Monday, August 9, 2010

the book of Eli

Enjoyed this movie a few weeks ago...

It has a ton of violence-- and salty language (although appropriate for the bad guys), but that's about it. If you don't mind graphic violence, then I can recommend it; if not, move along-- nothing to see here!

From Brian Godawa's review of it as his blog (hat tip: CRJ) who points to

"...a couple shots at the end seemed to be an intentional multicultural nod to Islam that seemed to work against the Christian exclusivism of the Bible: When Eli is transferring the text of the Bible to the good guys, he shaves all his hair off and dresses in what appears to be a Muslim garb. And then, the Bible that is printed is placed on a bookshelf right between a Tanakh and a Quran with other religious books, as if to say the Bible is one among other religious documents needed for civilization, including the Quran."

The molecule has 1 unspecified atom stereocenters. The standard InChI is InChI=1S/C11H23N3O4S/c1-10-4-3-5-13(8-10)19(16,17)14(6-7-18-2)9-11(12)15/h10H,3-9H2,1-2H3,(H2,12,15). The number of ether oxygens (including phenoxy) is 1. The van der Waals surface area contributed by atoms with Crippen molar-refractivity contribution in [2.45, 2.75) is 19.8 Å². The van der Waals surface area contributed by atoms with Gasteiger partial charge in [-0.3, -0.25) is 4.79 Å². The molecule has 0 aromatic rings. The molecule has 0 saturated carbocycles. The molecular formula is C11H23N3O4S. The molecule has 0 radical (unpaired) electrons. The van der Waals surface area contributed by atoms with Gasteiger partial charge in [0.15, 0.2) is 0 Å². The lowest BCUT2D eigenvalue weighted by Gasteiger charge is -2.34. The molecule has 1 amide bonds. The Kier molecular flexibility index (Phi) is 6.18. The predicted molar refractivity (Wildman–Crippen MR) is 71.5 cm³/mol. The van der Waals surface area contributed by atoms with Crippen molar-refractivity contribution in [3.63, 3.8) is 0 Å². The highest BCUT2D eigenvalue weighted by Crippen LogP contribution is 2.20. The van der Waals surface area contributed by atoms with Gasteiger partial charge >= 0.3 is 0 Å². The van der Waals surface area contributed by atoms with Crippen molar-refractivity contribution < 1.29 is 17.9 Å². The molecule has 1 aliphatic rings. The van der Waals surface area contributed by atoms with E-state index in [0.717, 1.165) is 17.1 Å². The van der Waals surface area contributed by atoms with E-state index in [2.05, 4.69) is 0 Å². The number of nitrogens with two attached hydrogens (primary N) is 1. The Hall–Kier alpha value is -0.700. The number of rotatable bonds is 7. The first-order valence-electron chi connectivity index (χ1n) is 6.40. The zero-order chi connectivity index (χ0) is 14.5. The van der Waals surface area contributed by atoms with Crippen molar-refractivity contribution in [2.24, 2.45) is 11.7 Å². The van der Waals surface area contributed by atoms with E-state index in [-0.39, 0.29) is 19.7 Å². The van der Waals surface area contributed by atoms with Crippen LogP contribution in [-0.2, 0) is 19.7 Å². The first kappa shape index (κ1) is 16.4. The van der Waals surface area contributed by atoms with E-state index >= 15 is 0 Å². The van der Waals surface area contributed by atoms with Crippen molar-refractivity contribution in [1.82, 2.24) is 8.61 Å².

I'm not so sure. At the least, I think the ending is less clear than that-- and perhaps purposefully so, to promote exactly this sort of reflection.

Godawa does not bring up Mormonism. But the transmission of the book by Eli at the end-- word-for-word and in a sense, divinely inspired-- could speak to the supposed transmission process of divine revelation in both Joseph Smith's Mormon books and Muhammad's Koran.

But if one takes Eli's transmission to be a combination of spiritual disciplines and divine inspiration, then it is wholly (and beautifully) consistent with the manner in which the Christian scriptures were revealed to man through Holy Spirit.

The other key consideration is what one does with God's remarkable providence and sovereignty in bringing the Bible back to life in the movie-- a resurrection of sorts. The clear message of the movie seems to be that the Bible is, in fact, different-- and that God wants to make sure that it ends up on the shelf, where natural/man-made religions can get, easily enough, on their own.


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